The Iowa Senate debated a resolution that would propose an amendment to the Iowa Constitution that would provide the right to keep and bear arms. It’s something the Senate had done before, but needed to do again due to an oversight in publication of the amendment.
Senator Brad Zaun (R-Urbandale) said he was disappointed with the error made by Secretary of State Paul Pate, which forced the process to start again from the beginning, but it should be a priority for the state.
“We’re one of only six states in the United States that does not have any of our Second Amendment rights in our state constitution,” Zaun said.
At issue first was the strict scrutiny language in the amendment. That phrase prompted an amendment from Sen. Tony Bisignano (D-Des Moines). He wanted an amendment to the state constitution that mirrors the federal constitution.
“I see no reason why we wouldn’t have the Second Amendment just reiterated in our constitution,” Bisignano said. “I would like to stay with the constitution as it’s written word for word. And I think to do otherwise creates a lot of unknown possibilities.”
Bisignano said he worried that having strict scrutiny in the amendment would put in jeopardy many of the restrictions against guns in Iowa code.
“Those were put in because the general assembly debated, voted and we’ve lived with them over the years,” he said. “For example, we have an age limit on short guns — that could go away. We have restrictions on carrying weapons into schools — that could go away. All of those could be challenged.”
All restrictions, he said, would have to meet strict scrutiny.
“I don’t feel the fear that obviously many of you do,” Bisignano said. “That some how, for hundreds of years this has stood — it’s been challenged, but it’s stood. Other than the rhetoric over the past several elections (that has) created this take-your-guns mentality — there’s nobody taking anybody’s guns.
“Obama was going to take everybody’s guns, he didn’t take one gun. The closest we’ve had to having guns taken is with President Trump.”
By adding strict scrutiny, he said, the Republicans have divided the general assembly and divided the senate. He said he was not willing to go on anybody’s word in the room that current restrictions won’t be removed because of strict scrutiny.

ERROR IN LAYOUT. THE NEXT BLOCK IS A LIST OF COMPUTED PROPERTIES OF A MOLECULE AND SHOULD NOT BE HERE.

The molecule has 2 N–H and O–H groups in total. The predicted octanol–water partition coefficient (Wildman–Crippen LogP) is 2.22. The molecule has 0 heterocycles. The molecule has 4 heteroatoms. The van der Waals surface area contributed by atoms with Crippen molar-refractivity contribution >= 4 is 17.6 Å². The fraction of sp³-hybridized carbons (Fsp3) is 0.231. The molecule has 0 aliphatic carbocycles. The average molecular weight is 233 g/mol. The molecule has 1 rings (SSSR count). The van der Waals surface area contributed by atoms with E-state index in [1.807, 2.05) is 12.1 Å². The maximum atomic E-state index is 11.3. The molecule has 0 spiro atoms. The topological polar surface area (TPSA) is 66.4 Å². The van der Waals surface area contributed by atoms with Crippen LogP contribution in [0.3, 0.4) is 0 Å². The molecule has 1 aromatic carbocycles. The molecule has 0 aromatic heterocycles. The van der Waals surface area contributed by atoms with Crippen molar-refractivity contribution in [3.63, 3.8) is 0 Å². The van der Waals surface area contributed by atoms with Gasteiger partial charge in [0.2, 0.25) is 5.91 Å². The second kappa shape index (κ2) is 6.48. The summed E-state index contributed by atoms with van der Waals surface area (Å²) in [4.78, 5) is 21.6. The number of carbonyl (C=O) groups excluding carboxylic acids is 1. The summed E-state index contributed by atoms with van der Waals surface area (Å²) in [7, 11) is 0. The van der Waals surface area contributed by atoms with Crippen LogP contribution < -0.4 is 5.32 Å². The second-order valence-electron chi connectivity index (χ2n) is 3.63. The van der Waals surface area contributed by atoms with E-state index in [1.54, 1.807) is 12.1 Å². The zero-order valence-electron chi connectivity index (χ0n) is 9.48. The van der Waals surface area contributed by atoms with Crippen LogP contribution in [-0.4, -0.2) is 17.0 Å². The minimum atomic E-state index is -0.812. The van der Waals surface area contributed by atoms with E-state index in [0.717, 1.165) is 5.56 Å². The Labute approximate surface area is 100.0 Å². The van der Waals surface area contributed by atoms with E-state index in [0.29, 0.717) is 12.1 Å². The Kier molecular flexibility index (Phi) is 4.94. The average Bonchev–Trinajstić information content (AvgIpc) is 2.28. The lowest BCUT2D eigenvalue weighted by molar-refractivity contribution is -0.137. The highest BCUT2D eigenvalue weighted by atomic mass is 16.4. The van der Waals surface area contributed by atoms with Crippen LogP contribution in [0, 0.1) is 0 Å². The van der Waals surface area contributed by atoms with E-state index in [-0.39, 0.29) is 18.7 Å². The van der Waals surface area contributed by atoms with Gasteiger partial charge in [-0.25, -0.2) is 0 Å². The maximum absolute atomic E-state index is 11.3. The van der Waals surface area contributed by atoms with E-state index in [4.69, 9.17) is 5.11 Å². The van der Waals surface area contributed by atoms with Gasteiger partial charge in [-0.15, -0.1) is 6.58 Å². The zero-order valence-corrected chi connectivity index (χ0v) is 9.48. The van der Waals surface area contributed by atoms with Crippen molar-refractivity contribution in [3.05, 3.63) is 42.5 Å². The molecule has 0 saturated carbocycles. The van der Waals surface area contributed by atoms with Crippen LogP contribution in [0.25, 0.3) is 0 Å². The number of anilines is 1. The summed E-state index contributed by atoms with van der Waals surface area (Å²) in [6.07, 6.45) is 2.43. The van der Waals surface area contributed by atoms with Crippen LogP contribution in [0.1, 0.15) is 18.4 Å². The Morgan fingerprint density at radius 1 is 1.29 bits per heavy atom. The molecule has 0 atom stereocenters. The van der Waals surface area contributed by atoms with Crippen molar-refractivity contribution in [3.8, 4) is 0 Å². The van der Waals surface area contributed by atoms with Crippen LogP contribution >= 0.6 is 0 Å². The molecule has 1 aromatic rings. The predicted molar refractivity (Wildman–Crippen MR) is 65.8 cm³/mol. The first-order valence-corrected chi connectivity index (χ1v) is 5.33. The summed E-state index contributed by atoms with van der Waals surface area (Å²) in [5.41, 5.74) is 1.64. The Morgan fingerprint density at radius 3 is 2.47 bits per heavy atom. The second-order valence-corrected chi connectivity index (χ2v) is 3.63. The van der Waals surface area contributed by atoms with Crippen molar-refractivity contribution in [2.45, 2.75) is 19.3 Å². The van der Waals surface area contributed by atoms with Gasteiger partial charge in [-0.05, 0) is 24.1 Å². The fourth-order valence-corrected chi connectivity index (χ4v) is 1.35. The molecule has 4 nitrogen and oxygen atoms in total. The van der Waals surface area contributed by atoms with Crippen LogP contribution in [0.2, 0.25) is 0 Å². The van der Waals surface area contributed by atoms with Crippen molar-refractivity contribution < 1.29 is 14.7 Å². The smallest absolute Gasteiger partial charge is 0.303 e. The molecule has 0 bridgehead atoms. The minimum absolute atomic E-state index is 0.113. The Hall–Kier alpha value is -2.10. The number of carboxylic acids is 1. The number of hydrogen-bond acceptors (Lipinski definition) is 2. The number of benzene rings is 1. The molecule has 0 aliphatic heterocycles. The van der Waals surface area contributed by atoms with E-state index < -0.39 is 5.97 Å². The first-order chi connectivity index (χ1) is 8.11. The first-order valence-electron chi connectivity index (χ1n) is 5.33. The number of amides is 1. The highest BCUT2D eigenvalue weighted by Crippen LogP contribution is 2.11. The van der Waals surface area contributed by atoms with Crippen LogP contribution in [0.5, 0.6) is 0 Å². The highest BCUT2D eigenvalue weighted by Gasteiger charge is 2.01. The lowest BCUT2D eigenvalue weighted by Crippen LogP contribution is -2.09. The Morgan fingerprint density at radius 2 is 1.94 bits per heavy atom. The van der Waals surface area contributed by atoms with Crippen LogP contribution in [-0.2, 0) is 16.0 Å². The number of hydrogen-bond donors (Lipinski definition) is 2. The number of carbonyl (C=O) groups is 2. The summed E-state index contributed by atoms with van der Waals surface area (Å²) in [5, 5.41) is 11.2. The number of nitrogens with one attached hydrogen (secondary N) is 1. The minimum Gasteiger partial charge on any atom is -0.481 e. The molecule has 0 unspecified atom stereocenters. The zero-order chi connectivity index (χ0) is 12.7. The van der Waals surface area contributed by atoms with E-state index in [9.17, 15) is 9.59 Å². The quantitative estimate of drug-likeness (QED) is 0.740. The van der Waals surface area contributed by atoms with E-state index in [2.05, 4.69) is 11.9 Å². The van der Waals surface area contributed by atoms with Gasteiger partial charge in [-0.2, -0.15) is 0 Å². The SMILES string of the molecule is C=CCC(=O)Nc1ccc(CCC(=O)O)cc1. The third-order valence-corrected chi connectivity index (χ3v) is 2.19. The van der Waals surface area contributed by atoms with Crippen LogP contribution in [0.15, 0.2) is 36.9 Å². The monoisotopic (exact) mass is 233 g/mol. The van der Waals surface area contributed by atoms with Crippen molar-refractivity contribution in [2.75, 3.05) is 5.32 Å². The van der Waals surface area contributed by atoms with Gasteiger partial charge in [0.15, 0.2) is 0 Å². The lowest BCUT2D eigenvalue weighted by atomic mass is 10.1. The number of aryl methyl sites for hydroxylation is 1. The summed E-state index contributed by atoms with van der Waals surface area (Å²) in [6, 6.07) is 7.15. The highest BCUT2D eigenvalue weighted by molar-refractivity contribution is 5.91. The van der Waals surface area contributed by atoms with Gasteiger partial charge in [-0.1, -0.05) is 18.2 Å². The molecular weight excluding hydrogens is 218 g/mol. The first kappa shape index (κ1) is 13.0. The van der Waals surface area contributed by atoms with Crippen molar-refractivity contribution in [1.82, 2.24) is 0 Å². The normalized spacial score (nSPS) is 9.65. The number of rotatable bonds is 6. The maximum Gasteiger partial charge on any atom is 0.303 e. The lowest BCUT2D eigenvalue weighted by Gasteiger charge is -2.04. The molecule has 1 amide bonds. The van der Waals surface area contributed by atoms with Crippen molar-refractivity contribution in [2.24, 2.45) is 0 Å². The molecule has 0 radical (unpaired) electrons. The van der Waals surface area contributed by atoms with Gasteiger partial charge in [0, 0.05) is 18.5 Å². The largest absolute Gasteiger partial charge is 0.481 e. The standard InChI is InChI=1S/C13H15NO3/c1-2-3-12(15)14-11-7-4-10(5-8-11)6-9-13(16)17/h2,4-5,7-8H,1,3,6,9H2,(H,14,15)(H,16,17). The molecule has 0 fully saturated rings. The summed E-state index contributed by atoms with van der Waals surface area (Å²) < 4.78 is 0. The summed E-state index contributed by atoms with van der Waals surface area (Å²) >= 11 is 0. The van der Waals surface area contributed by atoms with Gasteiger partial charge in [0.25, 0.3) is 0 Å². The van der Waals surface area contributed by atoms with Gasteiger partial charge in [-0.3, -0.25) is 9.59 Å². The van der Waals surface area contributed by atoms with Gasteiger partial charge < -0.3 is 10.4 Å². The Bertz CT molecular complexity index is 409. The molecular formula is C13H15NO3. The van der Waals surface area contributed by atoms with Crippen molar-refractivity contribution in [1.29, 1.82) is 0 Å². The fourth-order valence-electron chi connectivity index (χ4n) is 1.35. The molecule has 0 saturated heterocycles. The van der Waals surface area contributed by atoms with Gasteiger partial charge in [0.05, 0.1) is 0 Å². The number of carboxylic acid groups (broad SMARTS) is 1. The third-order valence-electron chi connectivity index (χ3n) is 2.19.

“We won’t know until they go to the courts and we get case law,” he said.
Senator Julian Garrett (R-Indianola) said the effort has been a long time in the making — since he was in the Iowa House. He responded to Bisignano by saying they’ve learned because of the preamble to the Second Amendment, which refers to a well regulated militia.
“A lot of liberals who want to take guns away from people have argued that that’s part of the amendment,” Garrett said. “And that the Second Amendment doesn’t apply to us as individuals. It doesn’t guarantee us the right to keep and bear arms — it only applies to a militia.”
Garrett noted the narrow 5-4 decisions in Heller and McDonald.
“Four members of the United States Supreme Court were ready to say the Second Amendment doesn’t protect the rights of individual people,” Garrett said. “Five ruled the other way, but how can we be sure what might happen over the years if we have a little different supreme court? To play it safe, to protect Iowans’ rights, that’s why we’ve got the language that we have here.”
Zaun said it’s simple — Iowa is a sovereign state and wants its own version. He said it’s important to remember Iowa voters will vote if they want this in the constitution or not.
“Most importantly, this does not change current laws we have in place,” Zaun said.
Considering the placement of the Second Amendment — second in the Bill of Rights — Zaun said it’s clear the right was considered extremely important to the founders.
And he said there’s good reason for gun owners to believe their Second Amendment rights are in Democrat crosshairs.
“I know the Democrat nominee for president said many times, and it was a close election, she disagreed with both (Heller and McDonald) cases,” Zaun said. “That is precisely the reason why we’re having this conversation.”
Senator Nate Boulton (D-Des Moines) asked Zaun if this amendment would provider stronger protection, less protection or the same protection of the federal language.
Zaun said it will restore Second Amendment rights that have been eroded through many years.
Boulton ultimately said he supported Bisignano’s amendment because he knows what it will do.
“It couldn’t be more obvious,” he said. “It shouldn’t be difficult to answer a question on whether or not this is more restrictive, less restrictive or the same as the federal constitutional amendment.”
He said it’s problematic that Zaun couldn’t answer the question.
Senator Jake Chapman (R-Adel) said strict scrutiny simply reinforces the idea that the Second Amendment rights should not be infringed.